That’s where real power lies.  We can reach for the stars.  We can cure diseases.  We can improve the quality of life.  Thanks be to God for the ability we have to make the world a better place.  But only God can change lives from the inside out.  God does it by touching the depths of our souls, by coming to us in Christ and redeeming us through his grace.  And not only our souls, but all creation will one day be changed by his love that gives and gives and gives until in emptying himself he is exalted in glory.  “Look, your king is coming, sitting on a donkey’s colt.” Hosanna in the highest!


[1] From a talk by Martin E. Marty at Louisville Presbyterian Theological Seminary, March 1998.

[2] Raymond E. Brown, The Gospel According to John I-XII (Garden City, New York: Doubleday and Company, Inc., 1966), p. 463.

4-7-19 — Always the Poor — Isaiah 43: 16-21, John 12: 1-8 — The Rev. Dr. Stephens Lytch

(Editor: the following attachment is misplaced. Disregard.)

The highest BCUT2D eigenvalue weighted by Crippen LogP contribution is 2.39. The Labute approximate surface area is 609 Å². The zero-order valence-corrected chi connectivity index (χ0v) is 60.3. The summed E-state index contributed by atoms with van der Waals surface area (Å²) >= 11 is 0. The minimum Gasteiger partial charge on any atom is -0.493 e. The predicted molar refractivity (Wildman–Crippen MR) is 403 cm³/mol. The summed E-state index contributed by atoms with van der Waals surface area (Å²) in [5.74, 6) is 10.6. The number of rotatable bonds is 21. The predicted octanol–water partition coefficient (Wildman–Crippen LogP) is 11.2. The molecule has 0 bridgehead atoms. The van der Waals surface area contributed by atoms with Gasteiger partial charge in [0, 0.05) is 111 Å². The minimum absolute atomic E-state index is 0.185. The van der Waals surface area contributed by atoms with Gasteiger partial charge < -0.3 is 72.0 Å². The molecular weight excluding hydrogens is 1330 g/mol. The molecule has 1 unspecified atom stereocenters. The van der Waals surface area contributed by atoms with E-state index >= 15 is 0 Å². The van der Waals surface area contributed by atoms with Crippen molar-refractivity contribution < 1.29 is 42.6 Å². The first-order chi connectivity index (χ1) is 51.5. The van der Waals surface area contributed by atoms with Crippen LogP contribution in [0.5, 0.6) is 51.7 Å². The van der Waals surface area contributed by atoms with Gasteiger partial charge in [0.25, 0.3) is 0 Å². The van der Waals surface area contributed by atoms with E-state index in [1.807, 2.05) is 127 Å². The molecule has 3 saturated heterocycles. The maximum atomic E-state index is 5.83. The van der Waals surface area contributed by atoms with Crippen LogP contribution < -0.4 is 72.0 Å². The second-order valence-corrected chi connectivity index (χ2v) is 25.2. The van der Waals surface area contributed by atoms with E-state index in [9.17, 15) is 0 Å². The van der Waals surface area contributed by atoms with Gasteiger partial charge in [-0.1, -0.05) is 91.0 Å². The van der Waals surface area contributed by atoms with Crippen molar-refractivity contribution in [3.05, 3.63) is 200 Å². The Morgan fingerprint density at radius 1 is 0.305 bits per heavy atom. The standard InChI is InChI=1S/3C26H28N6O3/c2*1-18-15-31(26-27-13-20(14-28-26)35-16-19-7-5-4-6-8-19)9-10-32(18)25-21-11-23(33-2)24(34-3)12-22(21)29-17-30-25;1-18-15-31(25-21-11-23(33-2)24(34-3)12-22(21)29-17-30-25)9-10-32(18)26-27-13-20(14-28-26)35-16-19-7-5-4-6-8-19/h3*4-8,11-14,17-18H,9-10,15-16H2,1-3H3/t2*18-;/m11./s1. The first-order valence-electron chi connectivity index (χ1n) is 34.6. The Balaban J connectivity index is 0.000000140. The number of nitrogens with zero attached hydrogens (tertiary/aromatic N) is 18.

A man bought a retriever, and when he took him out to the lake to train him, he was stunned.  He shot a duck and instead of jumping into the water and doggie paddling, the dog stepped onto the lake and ran across the surface.  The man couldn’t believe his eyes.  When he got back into town, he rounded up his hunting buddies.  He could hardly contain himself.  “Just wait till you see this new dog.  You won’t believe it.”  He piled them all into the back of his pickup and drove them out to the lake.  They hid in the blind, and before long a flock of ducks flew over.  The man shot, one went down, and he sent his dog to get it.  The dog bounded out onto the water, ran over the top of it, and was back in the blind with the duck in less than a minute.  “What do you think of that?” the man asked his friends.  One of the friends said, “I don’t blame you for being so worked up. I’d be upset too – pay good money for a dog that can’t even swim.”